377 F2d 247 Winchell v. Lortscher

377 F.2d 247

Kenneth H. WINCHELL, Appellant,
v.
David LORTSCHER, Appellee.

No. 18603.

United States Court of Appeals Eighth Circuit.

May 22, 1967.

Martin A. Cannon, Omaha, Neb., for appellant.

John J. Higgins, Jr., Omaha, Neb., for appellee.

Before VOGEL, Chief Judge, and GIBSON and HEANEY, Circuit Judges.

VOGEL, Chief Judge.

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1

Plaintiff-appellant, Kenneth H. Winchell, commenced this action in Federal District Court on December 10, 1963, claiming a breach by defendant-appellee, David Lortscher, of a grain storage contract. On December 20, 1963, defendant-appellee moved to dismiss on several grounds, one of them being that the same issues had previously been litigated between the same parties in the District Court of Pawnee County, Nebraska, and that judgment therein entered in favor of appellee Lortscher is res judicata in the instant action. Motion to dismiss was overruled on May 12, 1964. Appellee Lortscher thereupon filed an answer to the complaint in which he again alleged that by reason of the previous adjudication, the issues therein raised were res judicata. Upon that ground he then subsequently moved for a summary judgment pursuant to Rule 56, Federal Rules of Civil Procedure, 28 U.S.C.A.

2

On March 14, 1966, defendant-appellee's motion for summary judgment was granted by the District Court, which found that the doctrine of res judicata applied in that the issues raised had been previously tried by the District Court of Pawnee County, Nebraska.

3

On March 23, 1966, plaintiff-appellant moved the District Court for a new trial on the grounds that the order granting summary judgment was not sustained by the evidence and was contrary to law.

4

On July 26, 1966, the District Court overruled the motion for a new trial.

5

On August 2, 1966, appellant's attorney received notice of the entry of this final appealable order.

6

On September 26, 1966, plaintiff-appellant moved the District Court for an extension of time for appeal. Such motion was based on plaintiff-appellant's affidavit and testimony to the effect that while his counsel learned of the entry of judgment on August 2, 1966, he, the plaintiff-appellant, did not receive notice until September 25, 1966, "since the plaintiff was continuously traveling throughout this country and abroad during the period in question". The motion was resisted by the defendant-appellee. The District Court, while finding "* * the testimony of the plaintiff far from satisfactory and lacking in credibility", nevertheless determined that plaintiff's delay in taking his appeal was the result of excusable neglect, granted the motion and extended the time of appeal to the day of the hearing, September 26, 1966, which was the sixtieth day following the overruling of plaintiff-appellant's motion for new trial.1 On the same day plaintiff-appellant filed notice of appeal. Defendant-appellee cross-appealed, claiming that the District Court erred in extending the time for filing a notice of appeal. Because we find the notice of appeal herein was not timely and the District Court erred in granting the motion for extension of time to appeal, we do not reach the questions raised in the main case.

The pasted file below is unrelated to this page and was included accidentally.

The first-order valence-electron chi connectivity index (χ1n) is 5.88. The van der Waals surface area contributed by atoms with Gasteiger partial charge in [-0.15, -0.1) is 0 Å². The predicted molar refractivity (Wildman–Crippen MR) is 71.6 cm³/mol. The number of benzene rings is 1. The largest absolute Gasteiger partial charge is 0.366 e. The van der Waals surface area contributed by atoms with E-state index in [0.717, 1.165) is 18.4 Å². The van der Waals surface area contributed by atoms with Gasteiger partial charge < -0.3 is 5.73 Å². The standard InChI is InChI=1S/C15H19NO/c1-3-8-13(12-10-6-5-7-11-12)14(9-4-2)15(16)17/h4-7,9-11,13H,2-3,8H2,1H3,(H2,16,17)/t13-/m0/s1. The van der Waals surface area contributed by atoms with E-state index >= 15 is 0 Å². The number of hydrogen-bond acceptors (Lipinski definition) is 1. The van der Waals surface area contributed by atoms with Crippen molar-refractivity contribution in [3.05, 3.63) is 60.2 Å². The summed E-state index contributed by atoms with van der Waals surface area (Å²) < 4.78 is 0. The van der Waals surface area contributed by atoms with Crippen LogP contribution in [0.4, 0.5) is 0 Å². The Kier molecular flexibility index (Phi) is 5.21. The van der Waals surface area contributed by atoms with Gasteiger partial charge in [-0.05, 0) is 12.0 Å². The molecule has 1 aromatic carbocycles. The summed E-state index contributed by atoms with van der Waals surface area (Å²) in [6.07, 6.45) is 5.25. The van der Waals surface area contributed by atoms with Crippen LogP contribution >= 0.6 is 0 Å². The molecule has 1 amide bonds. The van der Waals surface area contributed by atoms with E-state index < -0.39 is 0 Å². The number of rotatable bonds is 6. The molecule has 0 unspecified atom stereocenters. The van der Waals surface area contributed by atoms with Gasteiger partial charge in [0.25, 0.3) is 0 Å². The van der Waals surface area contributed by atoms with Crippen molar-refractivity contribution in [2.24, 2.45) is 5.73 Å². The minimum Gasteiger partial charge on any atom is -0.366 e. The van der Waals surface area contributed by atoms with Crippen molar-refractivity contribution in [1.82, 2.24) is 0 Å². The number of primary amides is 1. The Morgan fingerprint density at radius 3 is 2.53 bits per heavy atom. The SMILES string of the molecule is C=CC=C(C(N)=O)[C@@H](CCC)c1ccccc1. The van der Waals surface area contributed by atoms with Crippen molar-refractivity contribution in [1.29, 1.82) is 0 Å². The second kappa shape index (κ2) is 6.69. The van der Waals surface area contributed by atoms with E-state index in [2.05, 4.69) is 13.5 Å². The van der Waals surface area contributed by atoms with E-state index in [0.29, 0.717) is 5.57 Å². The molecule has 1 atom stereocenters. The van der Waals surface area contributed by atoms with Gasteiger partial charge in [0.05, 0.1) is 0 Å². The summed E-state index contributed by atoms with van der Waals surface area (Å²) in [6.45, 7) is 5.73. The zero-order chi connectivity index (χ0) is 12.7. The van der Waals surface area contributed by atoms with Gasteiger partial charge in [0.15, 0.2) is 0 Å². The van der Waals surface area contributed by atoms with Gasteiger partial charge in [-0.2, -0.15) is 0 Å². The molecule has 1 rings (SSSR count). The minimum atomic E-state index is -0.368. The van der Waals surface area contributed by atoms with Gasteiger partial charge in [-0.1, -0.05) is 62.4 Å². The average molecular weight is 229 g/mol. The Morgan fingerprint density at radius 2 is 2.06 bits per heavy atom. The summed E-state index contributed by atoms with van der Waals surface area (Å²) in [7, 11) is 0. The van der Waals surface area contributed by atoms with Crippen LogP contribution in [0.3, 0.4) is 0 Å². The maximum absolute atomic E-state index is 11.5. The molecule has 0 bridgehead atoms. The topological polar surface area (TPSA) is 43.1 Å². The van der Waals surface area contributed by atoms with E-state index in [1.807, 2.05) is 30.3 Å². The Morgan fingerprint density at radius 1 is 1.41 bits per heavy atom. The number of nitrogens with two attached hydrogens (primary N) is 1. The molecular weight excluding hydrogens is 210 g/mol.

7

A detailed recital of the procedural steps followed in this case is deemed necessary because the critical question presented herein is whether a timely appeal was made to this court within the meaning of Rule 73(a), Federal Rules of Civil Procedure, 28 U.S.C.A. Appeal to the Court of Appeals is governed by Rule 73 (a), as amended February 28, 1966, effective July 1, 1966, which provides in pertinent part as follows:

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8

"How and When Taken. An appeal permitted by law from a district court to a court of appeals shall be taken by filing a notice of appeal with the district court within 30 days from the entry of the judgment appealed from, except that: (1) in any action in which the United States or an officer or agency thereof is a party, the notice of appeal may be filed by any party within 60 days from such entry; (2) upon a showing of excusable neglect the district court in any action may extend the time for filing the notice of appeal not exceeding 30 days from the expiration of the original time herein prescribed; * * *. The running of the time for appeal is terminated as to all parties by a timely motion made by any party pursuant to any of the rules hereinafter enumerated, and the full time for appeal fixed in this subdivision commences to run and is to be computed from the entry of any of the following orders made upon a timely motion under such rules: * * * denying a motion for a new trial under Rule 59.

9

"Failure of an appellant to take any step other than the timely filing of a notice of appeal does not affect the validity of the appeal, but is ground only for such action as the court of appeals deems appropriate, which may include dismissal of the appeal. * * *" (Emphasis supplied.)